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LATRUN , historical site and crossroads in the southern Ayalon Valley, Israel, where the Judean Hills and the Shephelah meet, about 1 mi. (c. 1½ km.) S.W. of *Emmaus. Latrun Hill contains ruins of an Arab village and a 12th-century crusader fortress erected evidently on earlier foundations. On the slope a large French Trappist monastery was built about 1890 and is known for its wines. At the foot of the hill is one of the most important historical crossroads in the country, where the ancient road from Jerusalem to Lydda, Ramleh, and Jaffa meets the road leading from Gaza and Ashkelon through the ascent of Beth-Horon to the northern Judean Hills. Slightly northwest of Latrun, the British Mandatory government erected a police fortress which dominates the crossroads as well as the adjacent pumping station of the Rosh ha-Ayin–Jerusalem water pipeline. During World War ii the British established a prisoner-of-war camp next to the pumping station, and along the Gaza road they set up the "Latrun Camp" where Jewish underground fighters and leaders of the yishuv were interned, including members of the Jewish Agency Executive (1946).

The name Latrun is a distortion of Le Toron des Chevaliers ("The Tower of the Knights," in old French) which was the designation given the crusader fortress on top of the hill. In the 14th century the Christians called the place domus boni latronis – "house of the good thief," i.e., St. Dimas, the thief who repented and was crucified together with Jesus (Luke 23:40–43). The mistake originated in the similarity between Le Toron and latro (Lat. for "thief "). Although the name Latrun was coined by the crusaders, the hill may have been the site of an earlier fortress belonging to the neighboring city of Nicopolis, which is identical with Emmaus. The Latrun area has been the scene of fighting from earliest times. *Joshua there fought the Canaanites and there the *Hasmoneans battled the Greco-Syrians. It was a Roman base during the war which led to the destruction of the Second Temple and in the *Bar-Kokhba Rebellion; later it became a Byzantine center and again, in the seventh century, an important military base for the Arabs in their conquest of southern Palestine. The crusaders and Richard the Lionhearted fought on this site, and *Saladin destroyed the Latrun fortress. In 1917 the advancing British army launched a two-pronged attack from Latrun (one by way of Bāb al-Wād (Sha'ar ha-Gai) and the other by way of Beit (Bayt) Liqyā, near Beth-Horon, which resulted in the capture of Jerusalem.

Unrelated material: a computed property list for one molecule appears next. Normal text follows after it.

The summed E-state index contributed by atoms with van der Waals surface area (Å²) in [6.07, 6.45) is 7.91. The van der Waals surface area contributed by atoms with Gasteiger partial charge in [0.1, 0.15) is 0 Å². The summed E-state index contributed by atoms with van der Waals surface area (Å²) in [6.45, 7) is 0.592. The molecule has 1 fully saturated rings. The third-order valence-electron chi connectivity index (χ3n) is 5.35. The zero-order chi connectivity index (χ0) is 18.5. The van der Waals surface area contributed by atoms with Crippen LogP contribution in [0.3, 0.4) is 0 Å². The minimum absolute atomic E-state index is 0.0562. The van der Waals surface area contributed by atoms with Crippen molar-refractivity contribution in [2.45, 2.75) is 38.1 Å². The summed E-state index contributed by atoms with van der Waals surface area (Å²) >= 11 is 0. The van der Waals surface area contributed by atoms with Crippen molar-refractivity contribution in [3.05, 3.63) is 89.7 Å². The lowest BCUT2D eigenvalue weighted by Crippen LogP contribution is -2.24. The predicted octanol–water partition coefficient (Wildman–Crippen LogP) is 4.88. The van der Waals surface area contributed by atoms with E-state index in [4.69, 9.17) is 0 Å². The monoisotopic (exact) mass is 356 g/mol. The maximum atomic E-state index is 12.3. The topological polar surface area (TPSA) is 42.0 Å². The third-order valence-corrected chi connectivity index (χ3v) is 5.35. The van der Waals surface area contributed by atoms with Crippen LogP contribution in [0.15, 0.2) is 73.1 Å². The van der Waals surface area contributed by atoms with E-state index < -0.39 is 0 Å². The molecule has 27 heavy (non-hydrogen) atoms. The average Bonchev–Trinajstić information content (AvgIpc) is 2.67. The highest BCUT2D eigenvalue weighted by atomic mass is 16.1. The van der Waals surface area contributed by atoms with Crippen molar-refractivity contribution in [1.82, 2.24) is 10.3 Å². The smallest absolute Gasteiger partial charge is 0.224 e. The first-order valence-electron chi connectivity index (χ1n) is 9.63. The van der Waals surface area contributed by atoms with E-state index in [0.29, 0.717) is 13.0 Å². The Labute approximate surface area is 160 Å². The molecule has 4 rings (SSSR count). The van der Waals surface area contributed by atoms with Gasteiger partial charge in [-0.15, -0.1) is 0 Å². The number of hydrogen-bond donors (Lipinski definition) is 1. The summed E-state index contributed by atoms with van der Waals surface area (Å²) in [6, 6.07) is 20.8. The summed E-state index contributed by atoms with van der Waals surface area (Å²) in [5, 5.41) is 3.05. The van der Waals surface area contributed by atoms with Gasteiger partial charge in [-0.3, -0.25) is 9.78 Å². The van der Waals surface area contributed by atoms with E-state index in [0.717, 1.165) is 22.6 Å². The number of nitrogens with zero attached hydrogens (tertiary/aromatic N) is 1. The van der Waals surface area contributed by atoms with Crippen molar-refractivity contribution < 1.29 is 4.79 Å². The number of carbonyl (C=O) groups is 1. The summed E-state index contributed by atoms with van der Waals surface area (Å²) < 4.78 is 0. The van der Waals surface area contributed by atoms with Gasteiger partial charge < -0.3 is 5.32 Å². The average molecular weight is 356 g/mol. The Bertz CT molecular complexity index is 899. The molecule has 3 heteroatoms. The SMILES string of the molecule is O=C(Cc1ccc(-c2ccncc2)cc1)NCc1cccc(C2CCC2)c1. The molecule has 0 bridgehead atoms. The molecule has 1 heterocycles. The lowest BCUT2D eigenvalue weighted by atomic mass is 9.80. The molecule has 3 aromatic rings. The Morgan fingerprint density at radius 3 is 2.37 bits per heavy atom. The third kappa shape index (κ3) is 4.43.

In 1948, during the Israel *War of Independence, the Latrun police fortress and crossroads were a key position in the fight for Jerusalem, and the Israel forces made several unsuccessful efforts to capture it to get supply convoys through to the besieged capital. Although the main road to the capital was thus cut off at Latrun, the Arab Legion failed to achieve its aim of closing the ring around beleaguered Jerusalem. At the beginning of June 1948, while the fighting was still in progress, a new route, the "Burma Road," was laid out, passing through Beit (Bayt) Jīz 2 mi. (c. 3 km.) from Latrun, but out of sight. This was turned into a road running parallel to the blockaded main road, enabling the Israel forces to supply the besieged capital with reinforcements of men and arms.

Under the armistice agreement with Jordan (1949), the entire Latrun area, including the monastery and the police fortress, remained in the hands of Jordan as an enclave linked by a single road with the Arab rear, a strip of no-man's-land interposing between the Jordan and Israel positions. The pumping station, situated in no-man's-land, was blown up by the Arabs to deprive Jewish Jerusalem of its water supply (in violation of the agreement reached under un auspices). The crossroads also remained in no-man's-land, but the plan to have supply convoys pass through it under un protection was given up after an attempt to pass a trial convoy through resulted in the murder of several Israelis. On the other hand, the fields in no-man's-land were cultivated by both sides, on the basis of local arrangements. During the *Six-Day War, on June 6, 1967, Latrun and the Latrun crossroads fell into the hands of the Israel Defense Forces almost without fighting, and subsequently the main and shorter road from the Coastal Plain to Jerusalem was reopened.

[Walter Pinhas Pick]